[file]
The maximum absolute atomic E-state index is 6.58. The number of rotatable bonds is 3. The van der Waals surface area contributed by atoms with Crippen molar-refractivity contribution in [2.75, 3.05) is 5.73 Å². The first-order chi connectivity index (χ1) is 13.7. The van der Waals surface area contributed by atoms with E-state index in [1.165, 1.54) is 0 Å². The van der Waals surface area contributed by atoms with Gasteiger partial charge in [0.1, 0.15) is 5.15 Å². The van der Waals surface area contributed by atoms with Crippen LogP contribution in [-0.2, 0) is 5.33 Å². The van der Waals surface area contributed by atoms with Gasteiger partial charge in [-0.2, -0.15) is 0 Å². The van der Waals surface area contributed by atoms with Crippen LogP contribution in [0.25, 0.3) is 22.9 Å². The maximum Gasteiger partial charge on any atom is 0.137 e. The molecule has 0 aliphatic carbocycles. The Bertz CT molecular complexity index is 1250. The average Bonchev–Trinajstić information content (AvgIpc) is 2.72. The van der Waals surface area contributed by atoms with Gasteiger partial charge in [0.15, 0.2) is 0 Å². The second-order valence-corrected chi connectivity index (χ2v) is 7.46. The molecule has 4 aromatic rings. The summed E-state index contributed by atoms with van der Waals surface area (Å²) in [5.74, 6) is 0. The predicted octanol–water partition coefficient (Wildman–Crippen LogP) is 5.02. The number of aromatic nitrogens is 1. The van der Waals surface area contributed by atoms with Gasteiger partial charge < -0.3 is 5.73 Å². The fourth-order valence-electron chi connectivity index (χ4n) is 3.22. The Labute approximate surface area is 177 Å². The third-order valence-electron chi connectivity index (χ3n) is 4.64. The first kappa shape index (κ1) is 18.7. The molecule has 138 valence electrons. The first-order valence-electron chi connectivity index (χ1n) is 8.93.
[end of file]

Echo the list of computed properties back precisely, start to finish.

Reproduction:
The maximum absolute atomic E-state index is 6.58. The number of rotatable bonds is 3. The van der Waals surface area contributed by atoms with Crippen molar-refractivity contribution in [2.75, 3.05) is 5.73 Å². The first-order chi connectivity index (χ1) is 13.7. The van der Waals surface area contributed by atoms with E-state index in [1.165, 1.54) is 0 Å². The van der Waals surface area contributed by atoms with Gasteiger partial charge in [0.1, 0.15) is 5.15 Å². The van der Waals surface area contributed by atoms with Crippen LogP contribution in [-0.2, 0) is 5.33 Å². The van der Waals surface area contributed by atoms with Gasteiger partial charge in [-0.2, -0.15) is 0 Å². The van der Waals surface area contributed by atoms with Crippen LogP contribution in [0.25, 0.3) is 22.9 Å². The maximum Gasteiger partial charge on any atom is 0.137 e. The molecule has 0 aliphatic carbocycles. The Bertz CT molecular complexity index is 1250. The average Bonchev–Trinajstić information content (AvgIpc) is 2.72. The van der Waals surface area contributed by atoms with Gasteiger partial charge in [0.15, 0.2) is 0 Å². The second-order valence-corrected chi connectivity index (χ2v) is 7.46. The molecule has 4 aromatic rings. The summed E-state index contributed by atoms with van der Waals surface area (Å²) in [5.74, 6) is 0. The predicted octanol–water partition coefficient (Wildman–Crippen LogP) is 5.02. The number of aromatic nitrogens is 1. The van der Waals surface area contributed by atoms with Gasteiger partial charge < -0.3 is 5.73 Å². The fourth-order valence-electron chi connectivity index (χ4n) is 3.22. The Labute approximate surface area is 177 Å². The third-order valence-electron chi connectivity index (χ3n) is 4.64. The first kappa shape index (κ1) is 18.7. The molecule has 138 valence electrons. The first-order valence-electron chi connectivity index (χ1n) is 8.93.